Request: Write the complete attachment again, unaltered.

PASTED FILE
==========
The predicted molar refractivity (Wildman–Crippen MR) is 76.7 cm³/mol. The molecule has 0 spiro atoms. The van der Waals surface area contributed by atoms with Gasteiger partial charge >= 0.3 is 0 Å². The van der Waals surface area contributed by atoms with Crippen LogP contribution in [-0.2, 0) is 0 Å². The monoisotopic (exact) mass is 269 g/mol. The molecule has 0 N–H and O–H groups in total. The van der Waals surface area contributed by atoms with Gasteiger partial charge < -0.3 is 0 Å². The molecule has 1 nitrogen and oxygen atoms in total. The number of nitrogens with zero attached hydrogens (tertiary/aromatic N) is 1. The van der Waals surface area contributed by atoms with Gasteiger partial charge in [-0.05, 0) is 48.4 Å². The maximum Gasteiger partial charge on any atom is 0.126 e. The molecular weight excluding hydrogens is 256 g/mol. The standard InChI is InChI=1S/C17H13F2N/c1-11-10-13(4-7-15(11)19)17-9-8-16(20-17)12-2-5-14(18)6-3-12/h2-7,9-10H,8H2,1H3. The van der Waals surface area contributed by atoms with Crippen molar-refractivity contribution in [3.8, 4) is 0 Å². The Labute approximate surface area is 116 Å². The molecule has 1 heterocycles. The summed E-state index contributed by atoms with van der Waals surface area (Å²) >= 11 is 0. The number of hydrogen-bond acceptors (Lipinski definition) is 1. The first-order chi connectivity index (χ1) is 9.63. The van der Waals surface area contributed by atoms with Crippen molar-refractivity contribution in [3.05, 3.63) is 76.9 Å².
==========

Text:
The predicted molar refractivity (Wildman–Crippen MR) is 76.7 cm³/mol. The molecule has 0 spiro atoms. The van der Waals surface area contributed by atoms with Gasteiger partial charge >= 0.3 is 0 Å². The van der Waals surface area contributed by atoms with Crippen LogP contribution in [-0.2, 0) is 0 Å². The monoisotopic (exact) mass is 269 g/mol. The molecule has 0 N–H and O–H groups in total. The van der Waals surface area contributed by atoms with Gasteiger partial charge < -0.3 is 0 Å². The molecule has 1 nitrogen and oxygen atoms in total. The number of nitrogens with zero attached hydrogens (tertiary/aromatic N) is 1. The van der Waals surface area contributed by atoms with Gasteiger partial charge in [-0.05, 0) is 48.4 Å². The maximum Gasteiger partial charge on any atom is 0.126 e. The molecular weight excluding hydrogens is 256 g/mol. The standard InChI is InChI=1S/C17H13F2N/c1-11-10-13(4-7-15(11)19)17-9-8-16(20-17)12-2-5-14(18)6-3-12/h2-7,9-10H,8H2,1H3. The van der Waals surface area contributed by atoms with Crippen molar-refractivity contribution in [3.8, 4) is 0 Å². The Labute approximate surface area is 116 Å². The molecule has 1 heterocycles. The summed E-state index contributed by atoms with van der Waals surface area (Å²) >= 11 is 0. The number of hydrogen-bond acceptors (Lipinski definition) is 1. The first-order chi connectivity index (χ1) is 9.63. The van der Waals surface area contributed by atoms with Crippen molar-refractivity contribution in [3.05, 3.63) is 76.9 Å².